By Douglas P. Clement
Roxbury architects Charles Haver and Stewart Skolnick received the go-ahead in September 2018 to design a swimming pool, pool house, and gardens on a 70-acre gentleman’s farm in Washington owned by a dream client who previously had them renovate a barn into an entertainment building, design a new main house, renovate a guest house and a stable, and oversee the property’s landscaping. “The client was really terrific. They gave us complete artistic license,” Haver says. There was just one caveat. This new summer retreat had to be move-in ready by Memorial Day 2019, which meant working through the winter and compressing the normal timeframe by nearly four months.
The pressure was on, which meant the veteran architects and their team of professionals needed to innovate. Seth Churchill of Churchill Building Company suggested creating a tent to protect Drakeley Pool Company’s pool construction site from weather conditions, and landscape architect Wesley Stout performed “planting magic” in very short order as the clock ticked down. In the end, Haver jokes, “The coffee table arrived at ten am and the client arrived at 11 am.”
Hidden within the anecdote is the reason luxury properties broker Maria Taylor of Klemm Real Estate calls Haver & Skolnick Architects-designed properties “eminent masterpieces” and testimonials from clients universally praise the architects’ refined aesthetic, professionalism, and attention to detail.
The Washington pool house project may have come together quickly, but the pace of the project merely inspired especially enlightened design, giving the hilltop landscape with views of Mt. Tom a year-round bijoux that Skolnick calls “the last piece of the puzzle” for the property.
“The other buildings are very traditional,” he says. “We wanted this building to feel a little bit different. We wanted to make it a contemporary piece of architecture.” Though the pool house riffs on a traditional saltbox design, it embodies modernism through both a defining design element and the curation of materials.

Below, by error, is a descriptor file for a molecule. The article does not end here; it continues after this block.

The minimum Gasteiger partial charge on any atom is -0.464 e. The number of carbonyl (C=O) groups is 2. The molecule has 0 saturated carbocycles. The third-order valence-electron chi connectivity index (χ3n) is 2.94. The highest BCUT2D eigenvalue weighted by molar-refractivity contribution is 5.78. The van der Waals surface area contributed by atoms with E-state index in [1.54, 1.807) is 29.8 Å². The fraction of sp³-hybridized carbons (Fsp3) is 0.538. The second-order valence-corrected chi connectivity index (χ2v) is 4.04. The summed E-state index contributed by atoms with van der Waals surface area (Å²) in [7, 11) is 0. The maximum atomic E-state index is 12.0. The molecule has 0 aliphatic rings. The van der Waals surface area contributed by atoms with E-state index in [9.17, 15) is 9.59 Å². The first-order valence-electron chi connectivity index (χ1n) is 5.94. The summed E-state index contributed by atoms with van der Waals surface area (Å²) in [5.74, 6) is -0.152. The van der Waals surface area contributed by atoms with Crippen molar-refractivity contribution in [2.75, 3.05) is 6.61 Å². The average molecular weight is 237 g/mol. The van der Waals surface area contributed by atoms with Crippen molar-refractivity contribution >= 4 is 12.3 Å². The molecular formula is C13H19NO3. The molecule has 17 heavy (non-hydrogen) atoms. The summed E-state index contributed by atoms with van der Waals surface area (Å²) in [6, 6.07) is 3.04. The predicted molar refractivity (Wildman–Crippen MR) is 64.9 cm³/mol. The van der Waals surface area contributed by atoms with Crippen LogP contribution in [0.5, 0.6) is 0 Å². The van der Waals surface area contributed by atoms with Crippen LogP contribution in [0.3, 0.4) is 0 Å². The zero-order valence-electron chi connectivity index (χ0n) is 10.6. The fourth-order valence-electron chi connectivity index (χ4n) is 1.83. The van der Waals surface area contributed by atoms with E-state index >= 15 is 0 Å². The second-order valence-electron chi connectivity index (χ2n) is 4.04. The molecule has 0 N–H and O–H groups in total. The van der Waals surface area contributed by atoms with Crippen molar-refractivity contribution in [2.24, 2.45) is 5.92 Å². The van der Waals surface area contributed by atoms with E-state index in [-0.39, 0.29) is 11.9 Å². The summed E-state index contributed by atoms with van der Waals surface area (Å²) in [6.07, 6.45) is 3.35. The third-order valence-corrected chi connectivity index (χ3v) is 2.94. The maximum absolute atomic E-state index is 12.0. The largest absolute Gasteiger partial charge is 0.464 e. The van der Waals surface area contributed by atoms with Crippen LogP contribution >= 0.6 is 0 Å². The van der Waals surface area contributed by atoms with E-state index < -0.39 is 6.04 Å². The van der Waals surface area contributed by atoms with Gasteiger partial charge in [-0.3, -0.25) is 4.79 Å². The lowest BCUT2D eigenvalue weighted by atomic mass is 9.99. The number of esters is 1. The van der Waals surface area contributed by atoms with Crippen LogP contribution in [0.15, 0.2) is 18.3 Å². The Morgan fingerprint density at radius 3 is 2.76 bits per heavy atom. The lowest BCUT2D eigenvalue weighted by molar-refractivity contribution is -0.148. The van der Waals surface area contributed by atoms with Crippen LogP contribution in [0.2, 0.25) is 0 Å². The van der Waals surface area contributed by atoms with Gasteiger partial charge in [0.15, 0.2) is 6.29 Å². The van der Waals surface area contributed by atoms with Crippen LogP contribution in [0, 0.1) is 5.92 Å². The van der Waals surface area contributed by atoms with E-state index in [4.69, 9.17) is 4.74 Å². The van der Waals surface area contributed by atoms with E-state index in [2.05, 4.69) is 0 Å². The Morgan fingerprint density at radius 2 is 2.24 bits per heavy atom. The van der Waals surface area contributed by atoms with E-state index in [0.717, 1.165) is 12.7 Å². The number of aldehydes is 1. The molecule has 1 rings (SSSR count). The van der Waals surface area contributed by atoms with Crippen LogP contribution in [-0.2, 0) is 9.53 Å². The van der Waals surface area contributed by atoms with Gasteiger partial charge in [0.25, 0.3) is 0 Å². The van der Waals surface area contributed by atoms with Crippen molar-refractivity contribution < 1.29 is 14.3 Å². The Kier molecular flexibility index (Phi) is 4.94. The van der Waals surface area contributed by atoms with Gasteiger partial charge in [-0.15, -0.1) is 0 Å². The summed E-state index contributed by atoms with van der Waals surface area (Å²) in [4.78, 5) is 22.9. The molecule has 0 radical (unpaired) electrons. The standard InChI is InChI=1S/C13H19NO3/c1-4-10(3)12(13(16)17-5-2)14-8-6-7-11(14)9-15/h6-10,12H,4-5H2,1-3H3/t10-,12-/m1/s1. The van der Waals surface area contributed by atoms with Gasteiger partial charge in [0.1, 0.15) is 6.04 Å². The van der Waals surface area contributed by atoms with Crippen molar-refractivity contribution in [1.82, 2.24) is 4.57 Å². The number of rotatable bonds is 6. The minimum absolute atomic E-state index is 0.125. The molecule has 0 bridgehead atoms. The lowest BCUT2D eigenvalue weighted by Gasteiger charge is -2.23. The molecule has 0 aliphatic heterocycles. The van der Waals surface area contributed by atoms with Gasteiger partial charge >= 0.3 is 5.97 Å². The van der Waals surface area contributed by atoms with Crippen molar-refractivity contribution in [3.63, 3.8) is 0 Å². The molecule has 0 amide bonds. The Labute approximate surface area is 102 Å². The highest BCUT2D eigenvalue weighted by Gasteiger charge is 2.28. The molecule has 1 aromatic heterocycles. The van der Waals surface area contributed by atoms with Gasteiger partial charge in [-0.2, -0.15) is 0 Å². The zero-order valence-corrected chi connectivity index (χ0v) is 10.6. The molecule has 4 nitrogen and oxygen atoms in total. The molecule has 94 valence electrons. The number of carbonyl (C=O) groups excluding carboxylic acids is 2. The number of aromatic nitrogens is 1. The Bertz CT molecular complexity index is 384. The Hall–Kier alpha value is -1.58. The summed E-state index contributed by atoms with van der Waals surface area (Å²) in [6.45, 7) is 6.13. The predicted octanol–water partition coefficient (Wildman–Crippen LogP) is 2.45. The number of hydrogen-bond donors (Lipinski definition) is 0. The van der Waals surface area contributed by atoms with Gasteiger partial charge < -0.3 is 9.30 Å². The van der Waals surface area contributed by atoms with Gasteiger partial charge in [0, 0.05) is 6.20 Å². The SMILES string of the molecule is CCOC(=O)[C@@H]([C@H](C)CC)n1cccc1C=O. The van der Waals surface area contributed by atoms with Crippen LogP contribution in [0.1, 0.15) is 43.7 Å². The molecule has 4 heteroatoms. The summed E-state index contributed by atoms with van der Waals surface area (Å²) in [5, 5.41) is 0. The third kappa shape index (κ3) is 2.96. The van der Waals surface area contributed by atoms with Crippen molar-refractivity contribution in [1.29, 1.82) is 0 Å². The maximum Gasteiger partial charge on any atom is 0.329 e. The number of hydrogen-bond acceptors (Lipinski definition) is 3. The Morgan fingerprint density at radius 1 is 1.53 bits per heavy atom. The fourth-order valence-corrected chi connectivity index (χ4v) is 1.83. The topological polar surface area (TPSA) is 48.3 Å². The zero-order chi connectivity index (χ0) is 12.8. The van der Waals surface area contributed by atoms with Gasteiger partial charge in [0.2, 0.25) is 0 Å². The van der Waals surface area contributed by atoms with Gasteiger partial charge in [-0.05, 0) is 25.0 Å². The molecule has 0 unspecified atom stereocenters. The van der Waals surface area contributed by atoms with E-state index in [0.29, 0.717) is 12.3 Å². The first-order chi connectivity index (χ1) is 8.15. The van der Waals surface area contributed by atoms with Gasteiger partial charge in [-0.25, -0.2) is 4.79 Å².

“We designed the building itself almost to be an open air porch in the summer,” Haver says, noting the fully retractable glass panels facing the pool that blur the line between interior and exterior, as the bluestone paving of the pool terrace extends into the pool house. “You really feel you’re part of the whole environment,” says Haver.
“Everyone views what modern means in a different manor,” Skolnick says. “One of the things Charles and I think makes a modern building is getting the palette of materials down to just a few elements. In this case, the silver weathered siding structure, punctuated by contemporary copper overhangs and lanterns, features just three interior materials, bluestone slabs, whitewashed pine board, and oil-rubbed bronze.
If the form delights the eye, then the function nourishes the family’s soul. The pool house features a gym, a pantry, and carefully incorporated storage areas, as well as a double-sided central fireplace giving the building four-season appeal. “It’s a great place to sit in a snowstorm with the wall of glass and wonderful view,” Haver says.
The pool itself features a submerged spa and a series of gradual entry platforms, where guests can lounge.
“When they come up from the city, they want to spend time together even if they’re doing different activities,” Skolnick says of the clients. “The whole design is meant to inspire social interaction.” Everything and everyone is tied together by the view in a resort-like atmosphere with lush tropical plantings. The pool terrace, for example, is framed with tall grasses, and the copper outdoor shower is surrounded by banana plants.
“This client could choose to spend their summers anywhere. We tried to create a very unique environment, the sense they were getting away from the main house,” Skolnick says. In January, the architects received word the pool house project had won a 2020 Bulfinch Award in the Small Project/Folly category from the Massachusetts-based Institute of Classical Architecture & Art, devoted to advancing the classical tradition in architecture, urbanism, and allied arts.